Amazon is a customer-obsessed company and captions help ensure a consistent viewing experience for all customers, including those who might be hearing-impaired, are non-native English speakers, or prefer to view videos without sound. Approximately 30% of all viewers use closed captions and 80% of those viewers aren't hearing-impaired. For these reasons closed captions are becoming a requirement on most professional video streaming sites. Caption files are an investment in the quality of your content and once created are yours to keep and use on any video platform.
What are the language requirements for publishing?
The Catalog Listing Language for a title must be one of a location's supported languages to publish to that location (English for the United States and United Kingdom, German for Germany, and Japanese for Japan).
The Catalog Listing Language for a title must be the same as either the audio or caption language.
Additionally, the Title Metadata Language for a title must be the same as either the audio or caption language.
How do I create captions for my titles?
Creating closed captions files is a technical process that might be challenging for some content providers. We recommend engaging a 3rd party service to assist in the creation of high-quality captions files. The following is a sampling of providers that can assist you with video captions. Amazon isn’t affiliated with, nor endorses any specific provider.
Amazon Video accepts a variety of caption formats. Please review the information in the help topic to help you create acceptable captions files.
We recommend that you submit pop-on captions (captions that appear one to three lines at a time). If you provide roll-up captions, we must convert them to pop-on, which adds opportunity for error.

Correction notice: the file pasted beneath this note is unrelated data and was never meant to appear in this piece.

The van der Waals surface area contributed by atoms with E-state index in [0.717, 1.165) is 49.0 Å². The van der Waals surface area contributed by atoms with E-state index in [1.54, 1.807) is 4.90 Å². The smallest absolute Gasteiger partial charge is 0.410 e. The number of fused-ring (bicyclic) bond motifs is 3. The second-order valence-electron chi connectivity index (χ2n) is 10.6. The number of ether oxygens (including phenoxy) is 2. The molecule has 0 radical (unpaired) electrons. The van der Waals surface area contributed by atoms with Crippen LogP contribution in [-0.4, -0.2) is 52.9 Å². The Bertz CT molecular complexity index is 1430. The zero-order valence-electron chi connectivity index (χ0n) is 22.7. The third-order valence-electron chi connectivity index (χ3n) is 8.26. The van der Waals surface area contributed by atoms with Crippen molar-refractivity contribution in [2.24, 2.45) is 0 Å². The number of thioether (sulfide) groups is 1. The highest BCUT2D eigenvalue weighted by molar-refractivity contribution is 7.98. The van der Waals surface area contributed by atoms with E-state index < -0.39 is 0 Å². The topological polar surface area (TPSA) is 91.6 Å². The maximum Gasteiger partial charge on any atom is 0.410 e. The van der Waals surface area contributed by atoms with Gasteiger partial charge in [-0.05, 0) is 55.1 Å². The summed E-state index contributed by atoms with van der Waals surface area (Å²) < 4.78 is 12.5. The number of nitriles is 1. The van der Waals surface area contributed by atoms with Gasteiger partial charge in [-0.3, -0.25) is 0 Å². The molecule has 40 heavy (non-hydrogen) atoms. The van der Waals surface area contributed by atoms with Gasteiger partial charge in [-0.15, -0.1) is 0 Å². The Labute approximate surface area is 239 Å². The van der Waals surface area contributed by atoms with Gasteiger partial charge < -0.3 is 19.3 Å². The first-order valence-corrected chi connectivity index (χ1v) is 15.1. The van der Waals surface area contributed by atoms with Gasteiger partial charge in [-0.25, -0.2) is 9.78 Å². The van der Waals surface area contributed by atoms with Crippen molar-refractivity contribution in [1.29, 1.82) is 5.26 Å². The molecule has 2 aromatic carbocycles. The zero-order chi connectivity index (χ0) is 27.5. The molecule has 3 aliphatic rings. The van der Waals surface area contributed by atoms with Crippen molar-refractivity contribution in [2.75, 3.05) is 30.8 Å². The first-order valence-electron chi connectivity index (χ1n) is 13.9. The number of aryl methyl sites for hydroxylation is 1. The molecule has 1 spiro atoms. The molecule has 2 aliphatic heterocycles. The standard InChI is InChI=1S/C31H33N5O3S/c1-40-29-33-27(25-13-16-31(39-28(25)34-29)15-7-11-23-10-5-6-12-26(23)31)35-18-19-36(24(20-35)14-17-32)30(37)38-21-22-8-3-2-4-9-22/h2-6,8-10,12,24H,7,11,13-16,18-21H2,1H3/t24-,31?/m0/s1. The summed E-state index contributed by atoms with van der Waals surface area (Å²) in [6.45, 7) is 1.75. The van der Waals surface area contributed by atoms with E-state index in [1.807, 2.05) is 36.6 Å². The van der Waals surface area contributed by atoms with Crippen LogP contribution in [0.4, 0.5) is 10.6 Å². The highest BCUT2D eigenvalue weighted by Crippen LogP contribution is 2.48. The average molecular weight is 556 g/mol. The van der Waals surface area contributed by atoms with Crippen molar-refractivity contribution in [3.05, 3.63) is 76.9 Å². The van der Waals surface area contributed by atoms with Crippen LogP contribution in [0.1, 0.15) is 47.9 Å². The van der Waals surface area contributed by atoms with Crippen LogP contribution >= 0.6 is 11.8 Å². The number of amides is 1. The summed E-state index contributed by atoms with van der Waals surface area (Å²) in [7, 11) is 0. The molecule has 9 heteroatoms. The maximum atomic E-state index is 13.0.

What if my title has no dialogue?
If a title contains no dialogue or has extended scenes with no spoken content, captions should include a description of the foreground or background audio elements. Extended silent scenes should be captioned with [no audio]. For background music, if the music is instrumental (no lyrics), use descriptive words [in brackets] to accurately convey the mood and tempo of music. If music contains lyrics, caption the lyrics verbatim. The lyrics should be introduced with the name of the artist and the title in brackets. In the event that lyrics are unclear or in another language, use a descriptive caption to indicate that to the viewer.
All captions files must conform to match the video source.
Closed captions are timed text that includes both spoken dialogue and atmospherics for the deaf and hard of hearing. There are many different types of closed caption file formats that you can choose from when creating your captions files. The following closed captions formats are accepted by Amazon Video:
English captions are required for all titles published in the United States.All timecodes contained in a closed captions file must appear in linear (sequential) order.
Subtitles are timed text assets that provide on-screen text of the program dialogue. Like closed caption formats, there are several types of subtitle file formats that you can choose from when creating the files. The following subtitle formats are accepted by Amazon Video:
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